The engineering, carved arches supporting more carved arches, and layered colors of stone to such striking effect, just astounding. I've seen other pictures of it but having a good look now has been seeing it with new eyes. Thanks SO much.
Dr. Fumblefinger, Nice slideshow with great pics. We were in Venice in 2012 for 6 or 7 days and made an excursion to Burano as a day trip. The first thing we noticed was that tourism has reached the tiny island. There was a new docking station for the vaporetti and all sorts of kiosks selling the usual stuff. The first time we were there was in 2008 and it was a sleepy island that time seemed to forget. In fact, we came across four elderly ladies sitting on a bench gabbing and knitting. I...
Great memories, rbciao! I'd like to head back to Burano some day, maybe spend 2-3 days there, just kicking back and enjoying the ambiance. We were there in May and it was not at all heavily touristed at that time, though certainly the shops were there to lighten the load of your Euro heavy wallet! Their lace was truly beautiful and my wife just couldn't resist!
PHeymont, what happens, directionally speaking, when one reaches the other end of the bridge? In other words, where does it go from the end of what we can see? It appears to end, the bridge to nowhere, but I doubt Mr. Eiffel would be so impractical (although I suppose the building at the other end might have been put up after he left town). Do tell.
The far end of the bridge rests on the wall that is the riverbank at that point; you walk off the bridge, under the first floor of the building, and onto the street. I don't know whether the building was built after or before the bridge, but I'm guessing the building to possibly be older because by the time the bridge was built, there was a greater tendency to run a road along the water rather than back buildings directly onto it.
I love how the house builders of the one at the far end of the bridge, on the left, have accessed every square meter possible by building the enclosed balcony out on stilts. One cannot help but wonder, who owns the air?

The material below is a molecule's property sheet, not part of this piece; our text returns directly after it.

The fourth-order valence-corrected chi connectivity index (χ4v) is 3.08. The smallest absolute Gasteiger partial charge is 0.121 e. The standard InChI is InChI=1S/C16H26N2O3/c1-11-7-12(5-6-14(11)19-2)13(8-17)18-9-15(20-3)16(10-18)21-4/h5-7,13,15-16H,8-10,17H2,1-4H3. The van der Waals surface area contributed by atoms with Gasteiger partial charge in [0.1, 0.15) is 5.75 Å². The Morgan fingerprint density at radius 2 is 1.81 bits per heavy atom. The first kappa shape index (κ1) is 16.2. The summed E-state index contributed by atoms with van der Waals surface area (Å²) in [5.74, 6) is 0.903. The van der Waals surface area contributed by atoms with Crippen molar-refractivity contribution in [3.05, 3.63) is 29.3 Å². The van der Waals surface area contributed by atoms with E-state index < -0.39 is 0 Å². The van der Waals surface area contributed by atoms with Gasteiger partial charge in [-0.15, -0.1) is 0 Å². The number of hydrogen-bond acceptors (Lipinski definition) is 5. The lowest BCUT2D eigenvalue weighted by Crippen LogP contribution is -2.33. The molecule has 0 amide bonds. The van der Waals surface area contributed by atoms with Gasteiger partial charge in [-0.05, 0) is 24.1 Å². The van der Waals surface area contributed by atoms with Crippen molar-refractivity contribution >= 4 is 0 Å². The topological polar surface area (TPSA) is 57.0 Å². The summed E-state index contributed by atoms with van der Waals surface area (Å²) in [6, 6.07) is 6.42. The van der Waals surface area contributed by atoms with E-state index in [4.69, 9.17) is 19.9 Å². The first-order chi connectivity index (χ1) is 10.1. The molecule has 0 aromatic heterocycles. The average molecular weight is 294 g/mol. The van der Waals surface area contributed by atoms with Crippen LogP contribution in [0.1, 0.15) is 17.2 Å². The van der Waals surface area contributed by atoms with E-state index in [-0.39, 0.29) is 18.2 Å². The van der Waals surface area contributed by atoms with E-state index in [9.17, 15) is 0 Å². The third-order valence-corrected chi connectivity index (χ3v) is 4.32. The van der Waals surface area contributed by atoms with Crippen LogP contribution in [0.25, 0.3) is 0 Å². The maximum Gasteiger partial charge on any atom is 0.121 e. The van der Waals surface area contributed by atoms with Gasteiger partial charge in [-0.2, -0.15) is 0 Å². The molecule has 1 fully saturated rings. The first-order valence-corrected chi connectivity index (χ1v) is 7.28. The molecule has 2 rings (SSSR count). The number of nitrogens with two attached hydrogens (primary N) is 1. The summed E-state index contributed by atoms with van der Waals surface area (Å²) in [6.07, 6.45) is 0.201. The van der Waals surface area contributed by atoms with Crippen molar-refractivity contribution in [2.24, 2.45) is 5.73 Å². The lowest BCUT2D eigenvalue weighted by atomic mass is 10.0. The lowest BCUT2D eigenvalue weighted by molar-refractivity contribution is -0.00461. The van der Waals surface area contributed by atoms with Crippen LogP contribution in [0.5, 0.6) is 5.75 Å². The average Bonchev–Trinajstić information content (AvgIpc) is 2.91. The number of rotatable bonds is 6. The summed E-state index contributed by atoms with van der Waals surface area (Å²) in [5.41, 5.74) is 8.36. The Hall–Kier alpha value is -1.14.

Thanks for the note, Chatterbot2. Yes, Quebec is relatively under-touristed, especially when compared to Europe. If you want to visit a 400 year old European stype fortress, don't want to fly across the Atlantic, want to go to place where French is the dominant language, want great food and friendly folks, then Quebec City should be at the top of your travel list.
They may laugh, Chatterbot2, but I can tell you with absolute certainty that your fumbling attempts to speak their language melted their hearts. You were a valued guest, if not one of them, after trying.
Monsieur, vous êtes très gentil de le dire. I do try to make a stab at the local language wherever I travel. Around the world, people are amazingly patient with my mangling of their language. It does create good entertainment. Almost always, my puzzled efforts put people at ease. They are instantly willing to help "the poor confused thing".
I like your comparison: it's a feat that we take for granted, but at the time was astonishing. Actually, I'm not sure I really DO take the great cathedrals for granted, as I try to imagine their building without advanced mathematics or heavy lifting equipment.
Thanks for the heads up on that. There are few things I enjoy doing more in Europe than to spend a half day exploring a great cathedral! If people haven't read it yet, I'd highly recommend Ken Follett's great book, "The Pillars of the Earth" , a work of fiction set in Medieval times and focused on the building of these great churches.
Wow, a GREAT cathedral. And the quirky video at the end was a nice touch. I always was curiously fascinating by that song, especially the 'bringing me down' line you referred to. Some day I'd like to hear the story of your journey across the Atlantic on the QM2
June 18, 1964, James Brock, the manager of the Monsoon Motor Lodge ( now destroyed) pouring acid on demonstrators attempting to desegregate the pool Great Piece Jonathan L! One thing I wish St Augustine would do a better job is telling what role St Augustine played in the Civil Rights Movement. Martin Luther King got arrested in St Augustine on June 11th 1964 after picketing. His charge was unlawful assembly and civil disobedience. Many people say events that summer helped sparked the Civil...
Thanks Travel Rob. In fact there are several info boards in and around Plaza de la Constitucion that do discuss the civil rights era history. Not just MLK's arrest, but more than one large demonstration that took place.
There are info boards at the beaches too but certain things they didn't preserve, like the Monsoon Motor Lodge, now a Hilton. Martin Luther King Ave, Downtown is one street named after Dr. King where he had marched.
The name Dewi is most famously borne by the patron saint of Wales, Saint David - Welsh: Dewi Sant, Road sign English and Welsh The other famous Dewi is one of three cartoon ducks. Hewy -Dewi and Louis.
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